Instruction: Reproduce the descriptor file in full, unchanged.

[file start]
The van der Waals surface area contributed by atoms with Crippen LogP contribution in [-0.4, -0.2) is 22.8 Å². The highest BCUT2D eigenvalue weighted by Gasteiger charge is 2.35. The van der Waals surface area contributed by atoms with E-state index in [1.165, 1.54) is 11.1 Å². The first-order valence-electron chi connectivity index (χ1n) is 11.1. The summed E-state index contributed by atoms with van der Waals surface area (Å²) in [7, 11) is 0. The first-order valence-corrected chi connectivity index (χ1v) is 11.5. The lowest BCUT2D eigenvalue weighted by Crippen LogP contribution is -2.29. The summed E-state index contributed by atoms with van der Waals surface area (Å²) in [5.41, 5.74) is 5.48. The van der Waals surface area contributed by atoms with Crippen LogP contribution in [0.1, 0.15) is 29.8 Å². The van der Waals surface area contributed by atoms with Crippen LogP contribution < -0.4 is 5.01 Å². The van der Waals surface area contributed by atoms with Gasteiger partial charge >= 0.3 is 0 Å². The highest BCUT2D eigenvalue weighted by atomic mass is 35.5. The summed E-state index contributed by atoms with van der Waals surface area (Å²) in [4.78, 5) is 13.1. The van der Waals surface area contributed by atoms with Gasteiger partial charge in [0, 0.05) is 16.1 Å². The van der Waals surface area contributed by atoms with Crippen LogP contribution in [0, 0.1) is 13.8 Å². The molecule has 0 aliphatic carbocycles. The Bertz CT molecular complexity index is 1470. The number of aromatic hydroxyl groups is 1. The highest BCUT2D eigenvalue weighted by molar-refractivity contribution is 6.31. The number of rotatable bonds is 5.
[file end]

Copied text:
The van der Waals surface area contributed by atoms with Crippen LogP contribution in [-0.4, -0.2) is 22.8 Å². The highest BCUT2D eigenvalue weighted by Gasteiger charge is 2.35. The van der Waals surface area contributed by atoms with E-state index in [1.165, 1.54) is 11.1 Å². The first-order valence-electron chi connectivity index (χ1n) is 11.1. The summed E-state index contributed by atoms with van der Waals surface area (Å²) in [7, 11) is 0. The first-order valence-corrected chi connectivity index (χ1v) is 11.5. The lowest BCUT2D eigenvalue weighted by Crippen LogP contribution is -2.29. The summed E-state index contributed by atoms with van der Waals surface area (Å²) in [5.41, 5.74) is 5.48. The van der Waals surface area contributed by atoms with Crippen LogP contribution in [0.1, 0.15) is 29.8 Å². The van der Waals surface area contributed by atoms with Crippen LogP contribution < -0.4 is 5.01 Å². The van der Waals surface area contributed by atoms with Gasteiger partial charge >= 0.3 is 0 Å². The highest BCUT2D eigenvalue weighted by atomic mass is 35.5. The summed E-state index contributed by atoms with van der Waals surface area (Å²) in [4.78, 5) is 13.1. The van der Waals surface area contributed by atoms with Gasteiger partial charge in [0, 0.05) is 16.1 Å². The van der Waals surface area contributed by atoms with Crippen LogP contribution in [0, 0.1) is 13.8 Å². The molecule has 0 aliphatic carbocycles. The Bertz CT molecular complexity index is 1470. The number of aromatic hydroxyl groups is 1. The highest BCUT2D eigenvalue weighted by molar-refractivity contribution is 6.31. The number of rotatable bonds is 5.